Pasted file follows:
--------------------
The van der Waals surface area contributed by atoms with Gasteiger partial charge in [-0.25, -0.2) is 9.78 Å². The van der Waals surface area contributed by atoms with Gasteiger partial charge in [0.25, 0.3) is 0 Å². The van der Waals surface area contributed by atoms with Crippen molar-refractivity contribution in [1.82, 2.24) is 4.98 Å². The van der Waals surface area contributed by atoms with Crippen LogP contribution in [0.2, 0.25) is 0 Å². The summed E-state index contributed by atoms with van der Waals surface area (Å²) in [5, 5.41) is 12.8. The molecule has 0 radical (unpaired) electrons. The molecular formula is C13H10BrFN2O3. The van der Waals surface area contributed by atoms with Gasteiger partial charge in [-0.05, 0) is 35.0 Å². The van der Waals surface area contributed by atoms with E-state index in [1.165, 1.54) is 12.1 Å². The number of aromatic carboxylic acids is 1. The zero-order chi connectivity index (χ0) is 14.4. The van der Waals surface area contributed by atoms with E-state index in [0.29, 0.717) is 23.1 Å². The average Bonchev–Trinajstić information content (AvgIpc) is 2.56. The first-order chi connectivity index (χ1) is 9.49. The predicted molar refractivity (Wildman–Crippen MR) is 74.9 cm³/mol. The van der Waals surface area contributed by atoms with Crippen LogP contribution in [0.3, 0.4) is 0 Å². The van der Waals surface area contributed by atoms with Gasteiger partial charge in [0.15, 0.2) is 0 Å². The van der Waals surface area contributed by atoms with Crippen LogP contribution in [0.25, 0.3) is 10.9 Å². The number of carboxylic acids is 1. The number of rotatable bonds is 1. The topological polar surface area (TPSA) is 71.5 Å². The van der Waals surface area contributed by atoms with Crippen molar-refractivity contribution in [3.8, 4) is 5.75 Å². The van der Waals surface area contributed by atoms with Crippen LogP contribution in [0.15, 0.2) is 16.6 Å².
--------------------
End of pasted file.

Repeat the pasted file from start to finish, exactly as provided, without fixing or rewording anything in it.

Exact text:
The van der Waals surface area contributed by atoms with Gasteiger partial charge in [-0.25, -0.2) is 9.78 Å². The van der Waals surface area contributed by atoms with Gasteiger partial charge in [0.25, 0.3) is 0 Å². The van der Waals surface area contributed by atoms with Crippen molar-refractivity contribution in [1.82, 2.24) is 4.98 Å². The van der Waals surface area contributed by atoms with Crippen LogP contribution in [0.2, 0.25) is 0 Å². The summed E-state index contributed by atoms with van der Waals surface area (Å²) in [5, 5.41) is 12.8. The molecule has 0 radical (unpaired) electrons. The molecular formula is C13H10BrFN2O3. The van der Waals surface area contributed by atoms with Gasteiger partial charge in [-0.05, 0) is 35.0 Å². The van der Waals surface area contributed by atoms with E-state index in [1.165, 1.54) is 12.1 Å². The number of aromatic carboxylic acids is 1. The zero-order chi connectivity index (χ0) is 14.4. The van der Waals surface area contributed by atoms with E-state index in [0.29, 0.717) is 23.1 Å². The average Bonchev–Trinajstić information content (AvgIpc) is 2.56. The first-order chi connectivity index (χ1) is 9.49. The predicted molar refractivity (Wildman–Crippen MR) is 74.9 cm³/mol. The van der Waals surface area contributed by atoms with Crippen LogP contribution in [0.3, 0.4) is 0 Å². The van der Waals surface area contributed by atoms with Gasteiger partial charge in [0.15, 0.2) is 0 Å². The van der Waals surface area contributed by atoms with Crippen LogP contribution in [0.25, 0.3) is 10.9 Å². The number of carboxylic acids is 1. The number of rotatable bonds is 1. The topological polar surface area (TPSA) is 71.5 Å². The van der Waals surface area contributed by atoms with Crippen molar-refractivity contribution in [3.8, 4) is 5.75 Å². The van der Waals surface area contributed by atoms with Crippen LogP contribution in [0.15, 0.2) is 16.6 Å².